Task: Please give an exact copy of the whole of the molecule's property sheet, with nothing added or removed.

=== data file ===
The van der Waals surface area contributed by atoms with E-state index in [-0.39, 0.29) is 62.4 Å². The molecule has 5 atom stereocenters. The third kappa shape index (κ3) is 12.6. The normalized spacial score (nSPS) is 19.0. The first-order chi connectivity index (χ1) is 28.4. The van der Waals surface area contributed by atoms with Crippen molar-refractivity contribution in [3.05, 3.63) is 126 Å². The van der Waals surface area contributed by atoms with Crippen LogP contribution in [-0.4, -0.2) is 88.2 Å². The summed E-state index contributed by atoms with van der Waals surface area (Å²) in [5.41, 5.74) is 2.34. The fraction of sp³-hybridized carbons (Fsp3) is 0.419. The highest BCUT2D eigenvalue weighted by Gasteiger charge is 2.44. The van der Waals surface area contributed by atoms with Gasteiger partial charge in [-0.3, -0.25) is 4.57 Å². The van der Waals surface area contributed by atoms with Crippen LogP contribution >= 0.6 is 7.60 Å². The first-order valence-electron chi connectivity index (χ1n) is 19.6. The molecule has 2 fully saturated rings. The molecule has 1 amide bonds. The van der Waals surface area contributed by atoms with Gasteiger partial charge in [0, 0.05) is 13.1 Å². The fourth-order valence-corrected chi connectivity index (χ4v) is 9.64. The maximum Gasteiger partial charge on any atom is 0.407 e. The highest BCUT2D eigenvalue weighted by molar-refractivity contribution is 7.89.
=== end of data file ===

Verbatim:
The van der Waals surface area contributed by atoms with E-state index in [-0.39, 0.29) is 62.4 Å². The molecule has 5 atom stereocenters. The third kappa shape index (κ3) is 12.6. The normalized spacial score (nSPS) is 19.0. The first-order chi connectivity index (χ1) is 28.4. The van der Waals surface area contributed by atoms with Crippen molar-refractivity contribution in [3.05, 3.63) is 126 Å². The van der Waals surface area contributed by atoms with Crippen LogP contribution in [-0.4, -0.2) is 88.2 Å². The summed E-state index contributed by atoms with van der Waals surface area (Å²) in [5.41, 5.74) is 2.34. The fraction of sp³-hybridized carbons (Fsp3) is 0.419. The highest BCUT2D eigenvalue weighted by Gasteiger charge is 2.44. The van der Waals surface area contributed by atoms with Gasteiger partial charge in [-0.3, -0.25) is 4.57 Å². The van der Waals surface area contributed by atoms with Crippen LogP contribution >= 0.6 is 7.60 Å². The first-order valence-electron chi connectivity index (χ1n) is 19.6. The molecule has 2 fully saturated rings. The molecule has 1 amide bonds. The van der Waals surface area contributed by atoms with Gasteiger partial charge in [0, 0.05) is 13.1 Å². The fourth-order valence-corrected chi connectivity index (χ4v) is 9.64. The maximum Gasteiger partial charge on any atom is 0.407 e. The highest BCUT2D eigenvalue weighted by molar-refractivity contribution is 7.89.